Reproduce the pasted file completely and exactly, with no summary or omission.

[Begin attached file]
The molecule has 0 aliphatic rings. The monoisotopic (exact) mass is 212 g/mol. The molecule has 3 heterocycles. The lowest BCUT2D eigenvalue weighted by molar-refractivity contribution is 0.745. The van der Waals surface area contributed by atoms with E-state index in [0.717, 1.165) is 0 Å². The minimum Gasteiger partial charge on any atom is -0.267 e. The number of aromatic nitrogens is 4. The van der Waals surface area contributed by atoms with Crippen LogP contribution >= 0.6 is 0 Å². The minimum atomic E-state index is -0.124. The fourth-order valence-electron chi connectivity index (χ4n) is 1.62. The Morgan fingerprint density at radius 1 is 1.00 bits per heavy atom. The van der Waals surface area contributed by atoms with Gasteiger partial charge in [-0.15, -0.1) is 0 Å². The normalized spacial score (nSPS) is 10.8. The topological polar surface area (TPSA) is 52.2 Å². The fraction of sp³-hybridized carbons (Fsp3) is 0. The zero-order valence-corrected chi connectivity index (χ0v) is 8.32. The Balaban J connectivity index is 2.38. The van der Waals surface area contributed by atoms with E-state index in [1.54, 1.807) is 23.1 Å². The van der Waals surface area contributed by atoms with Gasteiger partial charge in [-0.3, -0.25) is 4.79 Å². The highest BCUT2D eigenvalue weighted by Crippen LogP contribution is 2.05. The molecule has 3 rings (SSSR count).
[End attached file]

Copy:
The molecule has 0 aliphatic rings. The monoisotopic (exact) mass is 212 g/mol. The molecule has 3 heterocycles. The lowest BCUT2D eigenvalue weighted by molar-refractivity contribution is 0.745. The van der Waals surface area contributed by atoms with E-state index in [0.717, 1.165) is 0 Å². The minimum Gasteiger partial charge on any atom is -0.267 e. The number of aromatic nitrogens is 4. The van der Waals surface area contributed by atoms with Crippen LogP contribution >= 0.6 is 0 Å². The minimum atomic E-state index is -0.124. The fourth-order valence-electron chi connectivity index (χ4n) is 1.62. The Morgan fingerprint density at radius 1 is 1.00 bits per heavy atom. The van der Waals surface area contributed by atoms with Gasteiger partial charge in [-0.15, -0.1) is 0 Å². The normalized spacial score (nSPS) is 10.8. The topological polar surface area (TPSA) is 52.2 Å². The fraction of sp³-hybridized carbons (Fsp3) is 0. The zero-order valence-corrected chi connectivity index (χ0v) is 8.32. The Balaban J connectivity index is 2.38. The van der Waals surface area contributed by atoms with E-state index in [1.54, 1.807) is 23.1 Å². The van der Waals surface area contributed by atoms with Gasteiger partial charge in [-0.3, -0.25) is 4.79 Å². The highest BCUT2D eigenvalue weighted by Crippen LogP contribution is 2.05. The molecule has 3 rings (SSSR count).